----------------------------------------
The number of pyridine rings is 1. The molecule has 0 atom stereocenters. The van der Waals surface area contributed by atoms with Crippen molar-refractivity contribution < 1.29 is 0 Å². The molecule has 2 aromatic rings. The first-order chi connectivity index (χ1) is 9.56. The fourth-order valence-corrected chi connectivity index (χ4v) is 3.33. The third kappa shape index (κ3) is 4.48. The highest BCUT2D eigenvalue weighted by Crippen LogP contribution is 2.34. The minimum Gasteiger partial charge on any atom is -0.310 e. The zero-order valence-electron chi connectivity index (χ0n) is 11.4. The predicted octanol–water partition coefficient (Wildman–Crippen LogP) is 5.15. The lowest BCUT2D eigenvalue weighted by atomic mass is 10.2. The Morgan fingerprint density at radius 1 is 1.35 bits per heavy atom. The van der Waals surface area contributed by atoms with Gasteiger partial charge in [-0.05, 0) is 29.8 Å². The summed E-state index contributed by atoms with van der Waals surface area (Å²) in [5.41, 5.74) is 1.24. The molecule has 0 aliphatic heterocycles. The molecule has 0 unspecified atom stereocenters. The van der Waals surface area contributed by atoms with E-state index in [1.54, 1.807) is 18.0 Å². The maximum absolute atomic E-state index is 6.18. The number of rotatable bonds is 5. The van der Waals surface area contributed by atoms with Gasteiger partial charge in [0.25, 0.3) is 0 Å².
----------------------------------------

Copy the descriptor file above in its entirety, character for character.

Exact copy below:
The number of pyridine rings is 1. The molecule has 0 atom stereocenters. The van der Waals surface area contributed by atoms with Crippen molar-refractivity contribution < 1.29 is 0 Å². The molecule has 2 aromatic rings. The first-order chi connectivity index (χ1) is 9.56. The fourth-order valence-corrected chi connectivity index (χ4v) is 3.33. The third kappa shape index (κ3) is 4.48. The highest BCUT2D eigenvalue weighted by Crippen LogP contribution is 2.34. The minimum Gasteiger partial charge on any atom is -0.310 e. The zero-order valence-electron chi connectivity index (χ0n) is 11.4. The predicted octanol–water partition coefficient (Wildman–Crippen LogP) is 5.15. The lowest BCUT2D eigenvalue weighted by atomic mass is 10.2. The Morgan fingerprint density at radius 1 is 1.35 bits per heavy atom. The van der Waals surface area contributed by atoms with Gasteiger partial charge in [-0.05, 0) is 29.8 Å². The summed E-state index contributed by atoms with van der Waals surface area (Å²) in [5.41, 5.74) is 1.24. The molecule has 0 aliphatic heterocycles. The molecule has 0 unspecified atom stereocenters. The van der Waals surface area contributed by atoms with E-state index in [1.54, 1.807) is 18.0 Å². The maximum absolute atomic E-state index is 6.18. The number of rotatable bonds is 5. The van der Waals surface area contributed by atoms with Gasteiger partial charge in [0.25, 0.3) is 0 Å².